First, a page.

Feb. 20--A legal dispute between Oxnard and a retired employee over the city's private pension plan has been settled for $125,000.
Suzanne Quitoriano, who worked for Oxnard for about 19 years in all, filed suit in 2012 over changes made to a supplemental retirement program. Changes made to the plan deprived her of benefits worth more than $500 a month for life, the suit alleged.
The city denied any liability in the settlement agreement. No attorney's fees were awarded, only the flat sum.
The supplemental benefit is provided by private firm Public Agency Retirement Services, or PARS. It provides additional benefits beyond the city's main program through the California Public Employees' Retirement System, known as CalPERS. It is designed for so-called "non-safety" workers -- those who are not sworn police or fire personnel, who earn higher CalPERS pensions than non-sworn city workers. For example, the PARS program allows non-safety employees to earn up to 90 percent of their salary after 30 years service. Through CalPERS alone, non-safety workers could earn 60 percent of salary after 30 years.
Quitoriano's case was based on a midcareer break, when she took a decade off to raise children before retiring in 2009.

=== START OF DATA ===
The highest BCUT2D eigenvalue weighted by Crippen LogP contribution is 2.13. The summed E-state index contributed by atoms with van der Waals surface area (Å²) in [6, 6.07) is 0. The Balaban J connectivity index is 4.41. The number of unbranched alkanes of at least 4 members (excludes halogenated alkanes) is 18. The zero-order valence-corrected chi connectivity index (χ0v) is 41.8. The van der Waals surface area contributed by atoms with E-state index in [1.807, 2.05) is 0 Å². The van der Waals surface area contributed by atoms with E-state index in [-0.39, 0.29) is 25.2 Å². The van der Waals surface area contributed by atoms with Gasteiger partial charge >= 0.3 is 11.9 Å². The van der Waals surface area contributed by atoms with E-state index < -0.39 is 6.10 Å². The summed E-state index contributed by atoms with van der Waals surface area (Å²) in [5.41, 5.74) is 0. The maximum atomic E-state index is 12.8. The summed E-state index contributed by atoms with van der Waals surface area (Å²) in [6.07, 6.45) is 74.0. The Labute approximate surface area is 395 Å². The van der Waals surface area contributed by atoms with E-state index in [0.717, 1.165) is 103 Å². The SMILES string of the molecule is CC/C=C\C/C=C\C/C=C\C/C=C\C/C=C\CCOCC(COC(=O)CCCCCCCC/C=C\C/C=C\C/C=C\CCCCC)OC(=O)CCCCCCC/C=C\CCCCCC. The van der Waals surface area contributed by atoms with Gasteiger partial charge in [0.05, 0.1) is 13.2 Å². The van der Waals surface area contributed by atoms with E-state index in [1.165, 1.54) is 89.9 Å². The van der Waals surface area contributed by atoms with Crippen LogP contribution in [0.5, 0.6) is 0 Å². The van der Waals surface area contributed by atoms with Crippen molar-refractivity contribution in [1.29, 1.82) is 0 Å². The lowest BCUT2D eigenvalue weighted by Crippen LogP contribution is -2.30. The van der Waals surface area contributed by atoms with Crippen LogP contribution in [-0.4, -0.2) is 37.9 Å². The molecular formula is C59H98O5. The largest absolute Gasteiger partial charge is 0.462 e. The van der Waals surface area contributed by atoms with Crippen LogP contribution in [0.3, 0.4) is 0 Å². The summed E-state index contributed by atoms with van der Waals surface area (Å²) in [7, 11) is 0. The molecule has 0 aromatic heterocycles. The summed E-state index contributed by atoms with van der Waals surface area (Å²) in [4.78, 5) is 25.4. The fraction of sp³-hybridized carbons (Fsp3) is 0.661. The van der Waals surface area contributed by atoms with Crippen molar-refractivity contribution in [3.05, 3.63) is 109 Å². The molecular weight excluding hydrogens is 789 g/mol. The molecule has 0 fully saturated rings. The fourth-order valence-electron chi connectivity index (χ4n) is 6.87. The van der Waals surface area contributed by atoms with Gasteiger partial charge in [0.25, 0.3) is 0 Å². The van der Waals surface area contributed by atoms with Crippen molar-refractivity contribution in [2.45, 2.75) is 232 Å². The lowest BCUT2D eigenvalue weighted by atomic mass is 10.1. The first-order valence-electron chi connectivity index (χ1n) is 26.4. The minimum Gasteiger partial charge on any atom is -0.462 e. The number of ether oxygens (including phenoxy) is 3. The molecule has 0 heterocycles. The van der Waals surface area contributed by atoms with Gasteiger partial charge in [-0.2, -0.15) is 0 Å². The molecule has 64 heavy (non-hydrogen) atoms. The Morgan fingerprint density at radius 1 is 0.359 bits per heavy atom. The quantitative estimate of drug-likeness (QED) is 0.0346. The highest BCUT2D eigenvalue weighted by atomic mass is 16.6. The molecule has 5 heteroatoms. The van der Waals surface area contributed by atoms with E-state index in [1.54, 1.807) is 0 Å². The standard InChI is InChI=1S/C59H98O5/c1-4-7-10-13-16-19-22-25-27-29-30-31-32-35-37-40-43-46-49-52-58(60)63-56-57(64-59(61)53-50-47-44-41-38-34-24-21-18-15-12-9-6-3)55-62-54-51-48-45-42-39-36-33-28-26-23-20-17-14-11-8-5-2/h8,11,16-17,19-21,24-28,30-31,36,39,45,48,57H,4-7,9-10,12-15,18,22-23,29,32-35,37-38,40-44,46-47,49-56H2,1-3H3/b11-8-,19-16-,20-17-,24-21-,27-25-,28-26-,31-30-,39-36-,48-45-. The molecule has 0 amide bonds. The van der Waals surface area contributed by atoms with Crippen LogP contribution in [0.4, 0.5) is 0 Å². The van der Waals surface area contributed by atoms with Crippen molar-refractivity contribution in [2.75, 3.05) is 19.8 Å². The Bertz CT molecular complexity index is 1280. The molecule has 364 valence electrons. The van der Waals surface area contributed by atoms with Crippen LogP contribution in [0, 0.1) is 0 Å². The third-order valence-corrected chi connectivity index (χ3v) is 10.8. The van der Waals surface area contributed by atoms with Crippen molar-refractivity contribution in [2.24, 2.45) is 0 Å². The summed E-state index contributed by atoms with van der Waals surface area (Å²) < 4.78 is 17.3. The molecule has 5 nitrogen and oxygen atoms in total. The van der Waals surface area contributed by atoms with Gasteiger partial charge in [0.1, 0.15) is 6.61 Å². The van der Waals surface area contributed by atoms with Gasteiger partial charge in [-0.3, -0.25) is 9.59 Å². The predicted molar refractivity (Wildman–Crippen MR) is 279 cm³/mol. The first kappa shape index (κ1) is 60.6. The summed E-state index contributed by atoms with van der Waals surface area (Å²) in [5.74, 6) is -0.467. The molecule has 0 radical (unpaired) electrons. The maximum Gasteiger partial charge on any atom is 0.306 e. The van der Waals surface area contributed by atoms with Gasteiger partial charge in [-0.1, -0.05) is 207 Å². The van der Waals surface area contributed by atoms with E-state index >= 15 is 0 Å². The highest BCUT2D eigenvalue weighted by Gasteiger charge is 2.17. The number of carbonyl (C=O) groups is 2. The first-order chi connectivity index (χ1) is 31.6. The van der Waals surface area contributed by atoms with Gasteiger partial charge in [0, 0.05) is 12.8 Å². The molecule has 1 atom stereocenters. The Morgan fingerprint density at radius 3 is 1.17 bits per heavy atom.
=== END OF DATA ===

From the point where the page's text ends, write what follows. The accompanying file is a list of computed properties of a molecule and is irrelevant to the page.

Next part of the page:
Under CalPERS, her entire 19 years of service counted toward her pension.
When the City Council adopted the PARS program in 2003, service time was defined as "the total credited CalPERS" amount, plan documents show.
Quitoriano's case challenged wording added in 2010 that said workers who left and were rehired earned PARS credit only from their rehire date.
The city has not said how many other employees may have been affected by changes in the PARS plan wording, but none has so far taken legal action.
David Ring, Quitoriano's lawyer, could not immediately be reached for comment Thursday. Ring works for Bamieh & Erickson PLC, the law firm that represents The Star on First Amendment issues.
Separately, two other Oxnard workers, also clients of Ring, settled harassment suits against Human Resources Director Michelle Tellez previously reported on in The Star. Maria Martinez last year was awarded $40,000, and Marie Taylor-Briggs received purchased CalPERS credits known as "airtime," valued between $86,490 to $90,000, that would add $559 a month to her CalPERS pension, according to settlement agreements provided by the city. Taylor-Briggs also received $6,000 for attorney fees and temporary monthly payments of $2,525, for three to six months, until her pension payments kicked in.
(c)2014 Ventura County Star (Camarillo, Calif.)
Visit Ventura County Star (Camarillo, Calif.) at www.vcstar.com
Distributed by MCT Information Services